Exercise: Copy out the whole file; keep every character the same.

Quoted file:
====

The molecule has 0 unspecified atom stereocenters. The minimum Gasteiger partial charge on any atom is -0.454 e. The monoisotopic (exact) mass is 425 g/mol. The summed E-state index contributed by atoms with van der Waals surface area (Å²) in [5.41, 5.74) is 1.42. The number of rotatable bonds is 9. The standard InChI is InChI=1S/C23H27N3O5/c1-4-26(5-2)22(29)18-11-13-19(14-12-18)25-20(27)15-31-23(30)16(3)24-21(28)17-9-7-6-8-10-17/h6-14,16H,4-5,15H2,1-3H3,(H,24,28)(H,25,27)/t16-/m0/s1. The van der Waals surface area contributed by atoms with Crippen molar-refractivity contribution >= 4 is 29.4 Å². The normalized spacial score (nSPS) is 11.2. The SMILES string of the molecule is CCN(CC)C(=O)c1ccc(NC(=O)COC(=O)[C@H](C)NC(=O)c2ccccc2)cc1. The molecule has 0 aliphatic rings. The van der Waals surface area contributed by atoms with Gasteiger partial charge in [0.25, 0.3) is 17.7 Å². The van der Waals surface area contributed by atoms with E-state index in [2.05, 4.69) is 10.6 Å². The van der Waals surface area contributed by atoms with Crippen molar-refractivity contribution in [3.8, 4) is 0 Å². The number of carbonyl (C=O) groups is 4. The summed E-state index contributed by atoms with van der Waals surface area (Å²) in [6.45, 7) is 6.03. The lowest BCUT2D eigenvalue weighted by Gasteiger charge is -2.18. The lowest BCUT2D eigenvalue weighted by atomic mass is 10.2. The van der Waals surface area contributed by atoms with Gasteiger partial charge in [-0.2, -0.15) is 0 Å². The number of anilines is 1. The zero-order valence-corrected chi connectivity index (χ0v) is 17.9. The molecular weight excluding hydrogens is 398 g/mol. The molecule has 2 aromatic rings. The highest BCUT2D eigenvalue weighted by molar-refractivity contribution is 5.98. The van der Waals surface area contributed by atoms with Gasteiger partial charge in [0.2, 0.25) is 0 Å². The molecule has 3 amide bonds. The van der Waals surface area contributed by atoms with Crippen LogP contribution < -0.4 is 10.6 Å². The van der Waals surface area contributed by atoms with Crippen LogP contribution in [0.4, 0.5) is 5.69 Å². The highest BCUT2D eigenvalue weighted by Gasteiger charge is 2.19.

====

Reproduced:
The molecule has 0 unspecified atom stereocenters. The minimum Gasteiger partial charge on any atom is -0.454 e. The monoisotopic (exact) mass is 425 g/mol. The summed E-state index contributed by atoms with van der Waals surface area (Å²) in [5.41, 5.74) is 1.42. The number of rotatable bonds is 9. The standard InChI is InChI=1S/C23H27N3O5/c1-4-26(5-2)22(29)18-11-13-19(14-12-18)25-20(27)15-31-23(30)16(3)24-21(28)17-9-7-6-8-10-17/h6-14,16H,4-5,15H2,1-3H3,(H,24,28)(H,25,27)/t16-/m0/s1. The van der Waals surface area contributed by atoms with Crippen molar-refractivity contribution >= 4 is 29.4 Å². The normalized spacial score (nSPS) is 11.2. The SMILES string of the molecule is CCN(CC)C(=O)c1ccc(NC(=O)COC(=O)[C@H](C)NC(=O)c2ccccc2)cc1. The molecule has 0 aliphatic rings. The van der Waals surface area contributed by atoms with Gasteiger partial charge in [0.25, 0.3) is 17.7 Å². The van der Waals surface area contributed by atoms with E-state index in [2.05, 4.69) is 10.6 Å². The van der Waals surface area contributed by atoms with Crippen molar-refractivity contribution in [3.8, 4) is 0 Å². The number of carbonyl (C=O) groups is 4. The summed E-state index contributed by atoms with van der Waals surface area (Å²) in [6.45, 7) is 6.03. The lowest BCUT2D eigenvalue weighted by Gasteiger charge is -2.18. The lowest BCUT2D eigenvalue weighted by atomic mass is 10.2. The van der Waals surface area contributed by atoms with Gasteiger partial charge in [-0.2, -0.15) is 0 Å². The number of anilines is 1. The zero-order valence-corrected chi connectivity index (χ0v) is 17.9. The molecular weight excluding hydrogens is 398 g/mol. The molecule has 2 aromatic rings. The highest BCUT2D eigenvalue weighted by molar-refractivity contribution is 5.98. The van der Waals surface area contributed by atoms with Gasteiger partial charge in [0.2, 0.25) is 0 Å². The molecule has 3 amide bonds. The van der Waals surface area contributed by atoms with Crippen LogP contribution < -0.4 is 10.6 Å². The van der Waals surface area contributed by atoms with Crippen LogP contribution in [0.4, 0.5) is 5.69 Å². The highest BCUT2D eigenvalue weighted by Gasteiger charge is 2.19.